A new website has been created: DevelopmentalRobotics.org
Developmental Robotics is a new approach that focuses on the autonomous self-organization of general-purpose, task nonspecific control systems. It takes its inspiration from developmental psychology and developmental neuroscience. Developmental robotics is a move away from task-specific methodologies where a robot is designed to solve a particular pre-defined task (such as path planning to a goal location). This new approach explores the kinds of perceptual, cognitive, and behavioral capabilities that a robot can discover through self-motivated actions based on its own physical morphology and the dynamic structure of its environment. Initially a developmental system might bootstrap itself with some innate knowledge or behavior, but with experience could create more complex representations and actions, leading to complete Autonomous Mental Development (AMD) . Developmental robotics is different from many learning and evolutionary systems in that the reinforcement signal, teacher target, or fitness function comes from within the system. In this manner, these systems are designed to rely more on mechanisms such as self-motivation, homeostasis, or “emotions.”
This emerging field has been interdiscplinary from its inception, including researchers from psychology, neuroscience, and cognitive science. However, developmental robotics is not as well known, or understood, within the AI community. One purpose of this symposium is to create a forum for introducing AI researchers who have worked on related topics to the field. Such related topics include life-long learning, evolutionary robotics, reinforcement learning, and symbol grounding. In addition, this symposium can help define the emerging discipline of Developmental Robotics by incorporating the AI perspective.
We invite contributions on architectures for developmental robotics, examples of developmental behavior in robots, as well as features or mechanisms of developmental processing including, but not limited to: self-organization, self-exploration, self-motivation, categorization, artificial emotional systems, value systems, and anticipation-driven learning.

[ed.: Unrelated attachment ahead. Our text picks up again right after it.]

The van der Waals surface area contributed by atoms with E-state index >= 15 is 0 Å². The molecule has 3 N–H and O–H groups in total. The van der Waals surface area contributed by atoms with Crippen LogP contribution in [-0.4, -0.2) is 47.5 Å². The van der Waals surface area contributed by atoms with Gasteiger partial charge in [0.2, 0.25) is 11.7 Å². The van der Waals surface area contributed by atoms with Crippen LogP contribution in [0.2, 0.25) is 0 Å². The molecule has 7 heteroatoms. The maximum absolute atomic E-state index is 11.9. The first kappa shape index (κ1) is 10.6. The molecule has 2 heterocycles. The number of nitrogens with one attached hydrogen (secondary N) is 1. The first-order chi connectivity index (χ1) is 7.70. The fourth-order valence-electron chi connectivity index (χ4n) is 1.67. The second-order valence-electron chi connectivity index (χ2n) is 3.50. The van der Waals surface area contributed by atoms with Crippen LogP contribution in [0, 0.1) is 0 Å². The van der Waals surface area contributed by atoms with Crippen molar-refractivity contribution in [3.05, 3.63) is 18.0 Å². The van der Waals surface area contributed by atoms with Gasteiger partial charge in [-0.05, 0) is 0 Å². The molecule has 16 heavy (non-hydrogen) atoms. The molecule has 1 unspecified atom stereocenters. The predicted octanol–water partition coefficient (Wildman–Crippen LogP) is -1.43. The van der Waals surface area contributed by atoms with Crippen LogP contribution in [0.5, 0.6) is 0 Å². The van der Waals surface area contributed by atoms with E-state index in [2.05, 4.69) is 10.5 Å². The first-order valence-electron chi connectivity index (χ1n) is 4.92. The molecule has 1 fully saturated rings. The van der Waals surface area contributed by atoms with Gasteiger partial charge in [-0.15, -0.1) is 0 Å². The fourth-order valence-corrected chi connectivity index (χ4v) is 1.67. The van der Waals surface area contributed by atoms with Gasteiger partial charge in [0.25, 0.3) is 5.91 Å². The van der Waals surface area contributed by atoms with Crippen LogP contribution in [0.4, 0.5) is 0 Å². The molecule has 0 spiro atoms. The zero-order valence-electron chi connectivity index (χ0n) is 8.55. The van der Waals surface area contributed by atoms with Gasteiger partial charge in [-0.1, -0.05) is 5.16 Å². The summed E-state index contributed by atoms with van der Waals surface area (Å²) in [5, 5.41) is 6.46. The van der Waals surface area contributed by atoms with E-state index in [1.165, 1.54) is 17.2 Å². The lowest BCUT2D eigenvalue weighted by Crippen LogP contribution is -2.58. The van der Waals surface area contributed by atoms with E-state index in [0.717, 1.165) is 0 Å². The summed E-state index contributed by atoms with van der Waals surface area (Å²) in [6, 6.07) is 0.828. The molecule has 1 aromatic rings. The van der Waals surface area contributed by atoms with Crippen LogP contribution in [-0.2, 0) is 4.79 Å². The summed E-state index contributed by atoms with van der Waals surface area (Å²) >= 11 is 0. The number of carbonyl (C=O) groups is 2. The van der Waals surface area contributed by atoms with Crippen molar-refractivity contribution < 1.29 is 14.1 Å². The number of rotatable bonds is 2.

Student FundingIf you are a student coming to this symposium, please let us know. We have some funding available from AAAI to help offset students' costs.
The symposium will consist of paper presentations and panel discussions. Papers or extended abstracts on current research as well as position papers are welcome. Submissions should be 2–6 pages in length, in the AAAI format. E-mail submissions in PDF format to Douglas Blank (email@example.com). Themes for panel discussions will be identified based on the submissions.
New! Selected papers from the symposium will be invited to a special issue of Connection Science!
Invited ParticipantsAfter your paper or abstract has been accepted, please follow this check list:
An informal reception will be held on Monday, March 21. A general plenary session, in which the highlights of each symposium will be presented, will be held on Tuesday, March 22. Symposia will be limited to between forty and sixty participants. Each participant will be expected to attend a single symposium. Working notes or AAAI technical reports will be prepared and distributed to participants in each symposium. In addition to invited participants, a limited number of interested parties will be able to register in each symposium on a first-come, first-served basis. Registration information will be available in December. To obtain registration information:On the Web: www.aaai.org/Symposia/symposia.html
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AAAI Spring Symposium Series
Symposium Working Notes"Developmental Robotics" will be available as Working Notes to the participants of the symposium. Some past AAAI symposia are available as technical reports. For contents and ordering information, consult the Spring or Fall sections of the AAAI Press Technical Reports Catalog.